Monday, Sep 26, 2022

Capital topper, AAP fails to score in Delhi University

As Cong-affiliated teacher body joins it, AAP dragged down by delayed salaries, rift with colleges

Delhi Deputy CM Manish Sisodia with Delhi University professor Dr. Aditya Narayan Mishra and others as they join AAP party, during a press conference in New Delhi. (PTI)

Locked in a battle with colleges, the Aam Aadmi Party (AAP) is facing an uphill task trying to find a toehold in Delhi University’s politics.

Active in Delhi since 2012, when it was formed, AAP is yet to make a mark in either student or teacher politics in the biggest university in the country. And the switch last week of a teachers’ group that has ties to the Congress to AAP may not change that much.

The AAP’s teacher body, Delhi Teachers’ Association, contested polls for the first time last year, winning no seat. After the elections, its office-bearers blamed the AAP government’s policies for the defeat.

AAP and the 12 DU colleges it funds have been at loggerheads over the past several years over the issue of formation of governing bodies and disbursal of salaries. Deputy Chief Minister and Education Minister Manish Sisodia has accused colleges of failing to maintain accounts of colleges properly, not appointing governing body members nominated by it, and corruption, on several occasions. Colleges have denied the allegations and accused the state government of using strong-arm tactics to control their administrations.

After the defeat in last year’s DUTA (Delhi University Teachers’ Association) polls, AAP teachers’ body candidate Hansraj Suman blamed the loss on the animosity between the colleges and AAP government.

Last week, members of the Academics for Action and Development – a Delhi University teachers’ group with ties to the Congress – joined AAP in the presence of Sisodia. Among the members of this group are four DUTA office-bearers, a member of DU’s finance committee, two elected Executive Council members, three elected Academic Council members and two former Executive Council members. Chairperson Aditya Narayan Misra has been elected DUTA president thrice.

However, over the past few years, the group’s influence has waned. The battle for DUTA is now firmly between the Left-affiliated Democratic Teachers’ Front and the RSS-linked National Democratic Teachers’ Front, which won the post of president for the first time after 24 years last year.

AAP insiders say they can still get acceptance in teachers’ polls but only if they put in place a team that understands how university politics works.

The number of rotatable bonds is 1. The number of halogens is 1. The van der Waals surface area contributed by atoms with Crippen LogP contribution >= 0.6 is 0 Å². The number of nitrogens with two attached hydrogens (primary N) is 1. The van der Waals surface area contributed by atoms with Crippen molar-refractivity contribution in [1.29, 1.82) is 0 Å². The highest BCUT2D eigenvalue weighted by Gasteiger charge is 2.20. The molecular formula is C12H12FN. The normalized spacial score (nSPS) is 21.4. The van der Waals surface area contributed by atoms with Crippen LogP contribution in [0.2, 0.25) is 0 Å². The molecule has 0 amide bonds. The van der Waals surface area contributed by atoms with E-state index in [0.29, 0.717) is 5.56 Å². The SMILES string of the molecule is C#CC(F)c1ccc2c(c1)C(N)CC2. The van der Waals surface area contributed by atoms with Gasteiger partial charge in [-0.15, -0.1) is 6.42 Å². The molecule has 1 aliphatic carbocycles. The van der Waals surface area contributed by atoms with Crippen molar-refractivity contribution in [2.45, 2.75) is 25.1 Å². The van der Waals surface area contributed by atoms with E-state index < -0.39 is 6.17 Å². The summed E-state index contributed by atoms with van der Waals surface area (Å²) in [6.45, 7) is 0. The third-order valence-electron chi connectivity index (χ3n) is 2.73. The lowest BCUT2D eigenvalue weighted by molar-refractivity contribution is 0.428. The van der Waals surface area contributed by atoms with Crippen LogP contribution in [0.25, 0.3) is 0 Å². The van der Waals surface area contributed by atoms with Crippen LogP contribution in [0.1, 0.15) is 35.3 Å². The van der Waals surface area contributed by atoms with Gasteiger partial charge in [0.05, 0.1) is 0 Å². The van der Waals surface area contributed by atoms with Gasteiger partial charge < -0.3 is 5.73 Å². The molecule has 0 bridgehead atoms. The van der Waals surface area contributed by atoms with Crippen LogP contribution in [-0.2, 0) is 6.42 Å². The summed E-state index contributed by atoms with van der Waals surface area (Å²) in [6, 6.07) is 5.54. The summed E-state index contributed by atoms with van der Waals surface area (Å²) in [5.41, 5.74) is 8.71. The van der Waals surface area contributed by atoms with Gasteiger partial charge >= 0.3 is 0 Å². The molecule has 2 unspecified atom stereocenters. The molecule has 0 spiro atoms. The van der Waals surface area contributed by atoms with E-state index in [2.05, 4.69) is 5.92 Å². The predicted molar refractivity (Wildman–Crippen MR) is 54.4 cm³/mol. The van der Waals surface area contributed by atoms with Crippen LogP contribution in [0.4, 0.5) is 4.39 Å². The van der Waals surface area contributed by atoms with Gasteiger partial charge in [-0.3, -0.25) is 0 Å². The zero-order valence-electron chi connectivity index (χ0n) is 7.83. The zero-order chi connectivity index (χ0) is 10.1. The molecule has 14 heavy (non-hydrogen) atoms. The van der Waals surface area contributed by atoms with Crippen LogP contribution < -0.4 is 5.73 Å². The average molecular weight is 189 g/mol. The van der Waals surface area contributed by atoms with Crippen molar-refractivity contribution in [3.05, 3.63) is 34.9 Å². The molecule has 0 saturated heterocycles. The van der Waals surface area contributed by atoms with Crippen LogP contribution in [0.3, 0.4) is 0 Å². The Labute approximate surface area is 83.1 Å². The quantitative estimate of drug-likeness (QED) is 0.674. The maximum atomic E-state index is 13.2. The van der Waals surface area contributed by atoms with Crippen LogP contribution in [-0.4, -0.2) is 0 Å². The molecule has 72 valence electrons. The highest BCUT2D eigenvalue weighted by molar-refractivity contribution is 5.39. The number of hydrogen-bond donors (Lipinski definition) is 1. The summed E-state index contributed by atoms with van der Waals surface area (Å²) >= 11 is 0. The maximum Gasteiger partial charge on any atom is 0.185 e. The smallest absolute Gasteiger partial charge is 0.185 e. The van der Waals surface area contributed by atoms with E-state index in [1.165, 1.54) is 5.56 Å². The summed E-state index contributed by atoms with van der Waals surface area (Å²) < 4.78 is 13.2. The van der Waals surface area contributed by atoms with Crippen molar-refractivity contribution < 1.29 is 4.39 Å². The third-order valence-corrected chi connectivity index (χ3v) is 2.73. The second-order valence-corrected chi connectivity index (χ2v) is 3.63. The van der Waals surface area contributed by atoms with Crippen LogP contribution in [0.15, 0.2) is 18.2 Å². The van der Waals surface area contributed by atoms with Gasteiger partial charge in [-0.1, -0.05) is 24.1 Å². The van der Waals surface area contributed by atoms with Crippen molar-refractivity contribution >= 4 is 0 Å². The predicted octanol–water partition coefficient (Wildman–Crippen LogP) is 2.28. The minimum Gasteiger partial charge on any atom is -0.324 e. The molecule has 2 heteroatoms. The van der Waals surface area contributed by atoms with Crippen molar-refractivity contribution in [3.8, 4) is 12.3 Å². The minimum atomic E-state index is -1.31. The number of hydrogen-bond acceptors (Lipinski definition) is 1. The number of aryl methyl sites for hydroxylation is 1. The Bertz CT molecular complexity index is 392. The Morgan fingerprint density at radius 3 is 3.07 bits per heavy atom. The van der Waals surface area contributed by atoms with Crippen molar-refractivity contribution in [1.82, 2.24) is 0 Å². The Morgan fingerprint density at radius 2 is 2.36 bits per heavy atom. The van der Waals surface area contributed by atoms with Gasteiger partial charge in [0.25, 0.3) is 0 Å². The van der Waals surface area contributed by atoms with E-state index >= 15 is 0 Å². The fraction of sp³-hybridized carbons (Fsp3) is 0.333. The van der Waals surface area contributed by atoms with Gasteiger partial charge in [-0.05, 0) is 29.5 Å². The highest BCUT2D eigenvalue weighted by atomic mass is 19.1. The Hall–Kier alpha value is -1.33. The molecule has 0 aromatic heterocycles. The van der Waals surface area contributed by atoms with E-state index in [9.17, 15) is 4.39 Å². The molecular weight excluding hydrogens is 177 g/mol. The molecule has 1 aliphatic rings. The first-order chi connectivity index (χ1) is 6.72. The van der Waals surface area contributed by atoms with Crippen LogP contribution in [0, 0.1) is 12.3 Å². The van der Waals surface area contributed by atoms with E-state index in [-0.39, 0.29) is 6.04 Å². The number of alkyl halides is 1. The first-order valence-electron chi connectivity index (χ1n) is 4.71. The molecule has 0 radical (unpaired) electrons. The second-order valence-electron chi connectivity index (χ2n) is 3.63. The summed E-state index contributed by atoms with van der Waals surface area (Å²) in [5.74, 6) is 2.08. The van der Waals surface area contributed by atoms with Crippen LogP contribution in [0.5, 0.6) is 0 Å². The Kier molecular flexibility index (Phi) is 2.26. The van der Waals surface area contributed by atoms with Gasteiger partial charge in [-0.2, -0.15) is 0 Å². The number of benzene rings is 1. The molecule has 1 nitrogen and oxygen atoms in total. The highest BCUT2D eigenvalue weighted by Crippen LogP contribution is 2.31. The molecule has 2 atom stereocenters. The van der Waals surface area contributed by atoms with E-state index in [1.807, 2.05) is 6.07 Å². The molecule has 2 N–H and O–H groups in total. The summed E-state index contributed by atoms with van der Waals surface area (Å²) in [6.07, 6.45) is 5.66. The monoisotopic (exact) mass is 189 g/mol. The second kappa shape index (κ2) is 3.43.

According to one leader, that can be the Academics for Action and Development. “It has in the past been a strong presence in the university. They have raised valid issues and we feel our ideas about higher education align well. However, we have not taken a final decision on whether we will be contesting DUTA polls yet,” the leader said.

The scepticism is on account of the fact that the issue between DU and the 12 colleges remains unsettled. “There is a section of the party that believes that till the time this issue is resolved, AAP should stay away from polls. There is no way we can win till teachers continue to raise the issue of salaries. You can’t be in a battle with teachers and ask for votes at the same time,” a party leader said.

Others, however, feel that the current political environment of DU provides the perfect ground for AAP. Speaking about the teacher bodies affiliated with the Left and RSS, a leader said: “They have been the main players in DU for at least seven years now. AAP is a party that thrives in an environment where people are looking for a third alternative. We believe this is the time to make the move to show teachers that we will work for their benefit.”


DUTA aside, AAP students’ wing Chatr Yuva Sangharsh Samiti has also not made much impact despite being around since 2014. It contested the Delhi University Students’ Union polls in 2015, after its parent party won a historical mandate in Delhi, but could not secure a seat.

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The AAP students’ wing then sat out the next two polls, while taking the stand that the Lyngdoh Commission guidelines for student elections were ignored by other parties. In 2018, it formed an alliance with AISA, the student body of the CPI (M-L), but its vote share remained low. It has not contested DUSU polls since.

First published on: 20-07-2022 at 07:20:48 pm
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